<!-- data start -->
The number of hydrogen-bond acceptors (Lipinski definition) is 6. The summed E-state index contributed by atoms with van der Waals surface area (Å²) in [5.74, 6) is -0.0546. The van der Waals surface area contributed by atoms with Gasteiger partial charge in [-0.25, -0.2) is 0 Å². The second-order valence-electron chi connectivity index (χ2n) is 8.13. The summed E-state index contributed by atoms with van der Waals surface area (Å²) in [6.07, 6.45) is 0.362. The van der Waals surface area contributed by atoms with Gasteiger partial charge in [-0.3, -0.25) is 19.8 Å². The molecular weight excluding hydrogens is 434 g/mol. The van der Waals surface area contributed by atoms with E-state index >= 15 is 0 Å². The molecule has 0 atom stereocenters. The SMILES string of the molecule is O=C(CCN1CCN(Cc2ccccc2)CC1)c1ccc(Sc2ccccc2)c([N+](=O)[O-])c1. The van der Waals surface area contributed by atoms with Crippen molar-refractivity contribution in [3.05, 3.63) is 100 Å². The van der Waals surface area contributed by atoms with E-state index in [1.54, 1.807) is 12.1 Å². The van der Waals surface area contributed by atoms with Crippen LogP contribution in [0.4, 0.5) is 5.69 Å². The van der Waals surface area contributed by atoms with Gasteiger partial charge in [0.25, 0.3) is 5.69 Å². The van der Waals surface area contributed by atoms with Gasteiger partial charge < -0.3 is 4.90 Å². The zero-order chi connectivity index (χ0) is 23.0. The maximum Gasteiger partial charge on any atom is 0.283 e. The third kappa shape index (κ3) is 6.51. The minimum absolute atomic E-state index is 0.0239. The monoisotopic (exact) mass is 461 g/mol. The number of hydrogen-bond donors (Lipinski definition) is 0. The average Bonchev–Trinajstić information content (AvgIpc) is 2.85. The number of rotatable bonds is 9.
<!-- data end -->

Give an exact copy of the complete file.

The number of hydrogen-bond acceptors (Lipinski definition) is 6. The summed E-state index contributed by atoms with van der Waals surface area (Å²) in [5.74, 6) is -0.0546. The van der Waals surface area contributed by atoms with Gasteiger partial charge in [-0.25, -0.2) is 0 Å². The second-order valence-electron chi connectivity index (χ2n) is 8.13. The summed E-state index contributed by atoms with van der Waals surface area (Å²) in [6.07, 6.45) is 0.362. The van der Waals surface area contributed by atoms with Gasteiger partial charge in [-0.3, -0.25) is 19.8 Å². The molecular weight excluding hydrogens is 434 g/mol. The van der Waals surface area contributed by atoms with E-state index >= 15 is 0 Å². The molecule has 0 atom stereocenters. The SMILES string of the molecule is O=C(CCN1CCN(Cc2ccccc2)CC1)c1ccc(Sc2ccccc2)c([N+](=O)[O-])c1. The van der Waals surface area contributed by atoms with Crippen molar-refractivity contribution in [3.05, 3.63) is 100 Å². The van der Waals surface area contributed by atoms with E-state index in [1.54, 1.807) is 12.1 Å². The van der Waals surface area contributed by atoms with Crippen LogP contribution in [0.4, 0.5) is 5.69 Å². The van der Waals surface area contributed by atoms with Gasteiger partial charge in [0.25, 0.3) is 5.69 Å². The van der Waals surface area contributed by atoms with Gasteiger partial charge < -0.3 is 4.90 Å². The zero-order chi connectivity index (χ0) is 23.0. The maximum Gasteiger partial charge on any atom is 0.283 e. The third kappa shape index (κ3) is 6.51. The minimum absolute atomic E-state index is 0.0239. The monoisotopic (exact) mass is 461 g/mol. The number of hydrogen-bond donors (Lipinski definition) is 0. The average Bonchev–Trinajstić information content (AvgIpc) is 2.85. The number of rotatable bonds is 9.